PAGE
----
In order to counteract these financial issues, as well as increasing numbers of institutionalized patients in state-run hospitals, North Carolina legislators began the process of figuring out a way to reorganize the system. In 2001, the legislature passed a bill sponsored by Insko aimed at addressing some of the main issues.
As a result of the law, the system became privatized, with community programs contracting out to private providers for services, said Robin Huffman, executive director of the North Carolina Psychiatric Association.
Fourteen years after the bill was passed, its goals have yet to be uniformly realized across the state.
After the 2001 reform, the area programs were reorganized into Local Management Entities. These were local, community stations where people seeking aid for mental illness could go to find information and referrals to local providers.
The state gradually closed down Dorothea Dix, the largest state-run psychiatric hospital. Patients who were mentally ill enough to require long-term internment, such as Williamson, were moved to one of three much smaller psychiatric hospitals, reducing the number of available beds for patients.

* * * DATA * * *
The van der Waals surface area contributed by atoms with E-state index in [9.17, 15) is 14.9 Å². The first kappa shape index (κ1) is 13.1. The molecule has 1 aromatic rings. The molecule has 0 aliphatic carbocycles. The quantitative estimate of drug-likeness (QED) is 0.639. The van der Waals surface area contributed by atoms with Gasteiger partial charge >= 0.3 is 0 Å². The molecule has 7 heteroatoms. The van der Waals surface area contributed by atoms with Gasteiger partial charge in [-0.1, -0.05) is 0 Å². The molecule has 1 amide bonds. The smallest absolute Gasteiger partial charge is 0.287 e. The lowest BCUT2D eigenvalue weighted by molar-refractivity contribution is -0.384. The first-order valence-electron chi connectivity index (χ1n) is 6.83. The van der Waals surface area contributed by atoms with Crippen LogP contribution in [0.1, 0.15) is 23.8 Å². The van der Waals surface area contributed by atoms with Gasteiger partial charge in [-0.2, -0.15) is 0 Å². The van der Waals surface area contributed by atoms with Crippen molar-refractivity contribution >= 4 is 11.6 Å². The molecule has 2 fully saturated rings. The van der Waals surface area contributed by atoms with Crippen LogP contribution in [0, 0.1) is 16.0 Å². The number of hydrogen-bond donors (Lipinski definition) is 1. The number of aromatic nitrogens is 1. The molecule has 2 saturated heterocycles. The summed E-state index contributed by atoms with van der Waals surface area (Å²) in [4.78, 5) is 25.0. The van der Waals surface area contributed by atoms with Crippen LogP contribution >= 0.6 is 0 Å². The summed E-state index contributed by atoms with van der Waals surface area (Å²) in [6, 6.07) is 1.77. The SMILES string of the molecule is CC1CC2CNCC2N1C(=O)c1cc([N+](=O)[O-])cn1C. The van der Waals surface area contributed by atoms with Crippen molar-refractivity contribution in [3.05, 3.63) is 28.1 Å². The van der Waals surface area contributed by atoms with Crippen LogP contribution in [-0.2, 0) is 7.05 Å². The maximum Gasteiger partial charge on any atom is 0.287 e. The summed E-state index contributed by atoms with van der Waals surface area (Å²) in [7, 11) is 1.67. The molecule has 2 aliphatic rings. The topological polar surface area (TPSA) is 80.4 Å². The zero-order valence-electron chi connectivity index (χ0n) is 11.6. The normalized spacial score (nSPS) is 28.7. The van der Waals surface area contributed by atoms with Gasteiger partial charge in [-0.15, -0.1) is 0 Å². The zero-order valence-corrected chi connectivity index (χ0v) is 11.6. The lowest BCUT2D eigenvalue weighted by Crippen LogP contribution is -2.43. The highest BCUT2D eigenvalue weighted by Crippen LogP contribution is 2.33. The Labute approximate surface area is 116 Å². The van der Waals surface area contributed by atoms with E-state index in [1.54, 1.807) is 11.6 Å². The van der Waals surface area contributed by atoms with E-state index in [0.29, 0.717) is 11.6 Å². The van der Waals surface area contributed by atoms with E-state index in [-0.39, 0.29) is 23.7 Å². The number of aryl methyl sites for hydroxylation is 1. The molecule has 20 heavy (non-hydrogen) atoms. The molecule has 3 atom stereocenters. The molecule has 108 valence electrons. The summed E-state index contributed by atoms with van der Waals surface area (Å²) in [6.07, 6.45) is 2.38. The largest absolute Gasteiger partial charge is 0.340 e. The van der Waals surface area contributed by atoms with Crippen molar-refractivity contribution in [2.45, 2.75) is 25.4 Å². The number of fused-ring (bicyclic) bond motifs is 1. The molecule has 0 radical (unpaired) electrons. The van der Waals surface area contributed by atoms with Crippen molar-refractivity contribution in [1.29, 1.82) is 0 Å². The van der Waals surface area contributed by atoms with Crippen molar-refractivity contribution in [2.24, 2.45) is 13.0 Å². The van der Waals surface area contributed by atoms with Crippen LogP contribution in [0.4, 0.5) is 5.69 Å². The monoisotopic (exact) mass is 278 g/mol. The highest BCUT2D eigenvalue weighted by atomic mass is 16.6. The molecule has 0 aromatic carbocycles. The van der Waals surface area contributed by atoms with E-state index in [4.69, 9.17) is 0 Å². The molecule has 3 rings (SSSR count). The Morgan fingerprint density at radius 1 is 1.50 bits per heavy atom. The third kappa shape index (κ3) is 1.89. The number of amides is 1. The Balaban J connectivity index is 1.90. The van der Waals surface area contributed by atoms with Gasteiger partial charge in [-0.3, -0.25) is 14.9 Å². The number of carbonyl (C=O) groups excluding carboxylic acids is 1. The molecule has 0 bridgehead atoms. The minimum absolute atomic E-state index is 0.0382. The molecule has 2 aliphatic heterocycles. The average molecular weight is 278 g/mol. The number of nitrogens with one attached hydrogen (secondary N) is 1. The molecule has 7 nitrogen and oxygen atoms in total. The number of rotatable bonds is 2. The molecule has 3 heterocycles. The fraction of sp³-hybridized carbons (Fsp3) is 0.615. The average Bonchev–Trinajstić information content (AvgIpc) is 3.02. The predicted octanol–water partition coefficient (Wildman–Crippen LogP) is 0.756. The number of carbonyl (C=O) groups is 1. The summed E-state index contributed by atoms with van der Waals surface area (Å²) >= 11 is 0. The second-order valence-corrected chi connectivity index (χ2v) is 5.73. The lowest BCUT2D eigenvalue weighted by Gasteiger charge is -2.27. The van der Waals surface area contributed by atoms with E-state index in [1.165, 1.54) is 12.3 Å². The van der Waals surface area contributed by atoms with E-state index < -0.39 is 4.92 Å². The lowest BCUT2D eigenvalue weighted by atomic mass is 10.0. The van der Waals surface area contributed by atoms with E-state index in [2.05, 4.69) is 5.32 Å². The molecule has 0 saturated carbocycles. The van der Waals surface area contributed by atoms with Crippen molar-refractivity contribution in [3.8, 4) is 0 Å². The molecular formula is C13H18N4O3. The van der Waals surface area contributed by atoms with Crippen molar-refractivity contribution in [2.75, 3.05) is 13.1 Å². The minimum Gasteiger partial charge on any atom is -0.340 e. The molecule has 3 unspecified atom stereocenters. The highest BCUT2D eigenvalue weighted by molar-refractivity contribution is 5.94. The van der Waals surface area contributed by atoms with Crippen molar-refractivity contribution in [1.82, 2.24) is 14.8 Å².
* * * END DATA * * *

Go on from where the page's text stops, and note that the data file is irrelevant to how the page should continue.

Central Regional Hospital is one of three psychiatric hospitals in North Carolina — the other two are located in Cherry and Broughton. The 398-room hospital employs more than 1,600 staff members in a town of 7,700 residents.
Morrissey said the fragmentation in community services has caused many people to feel the reduction of the number of patient beds has gone too far.
“Community programs were never grown to the extent that was envisioned, and that has been the kind of failure, if you will, of deinstitutionalization,” Morrissey said.
As part of the reform, Insko said control of the Medicaid money was taken away from the community programs, affecting the quality and stability of care.
And because of the contracting-out system, there is no set place for people to go if they are seeking help, Huffman said.
“When patients are going to a different provider — they can choose a different provider to go to in the system — the hand-off of care is sacrificed a little bit there,” she said.
While the network of providers works to reach many of the more rural areas of the state and provide more local-based care, issues with funding and management make it more difficult to look after patients consistently.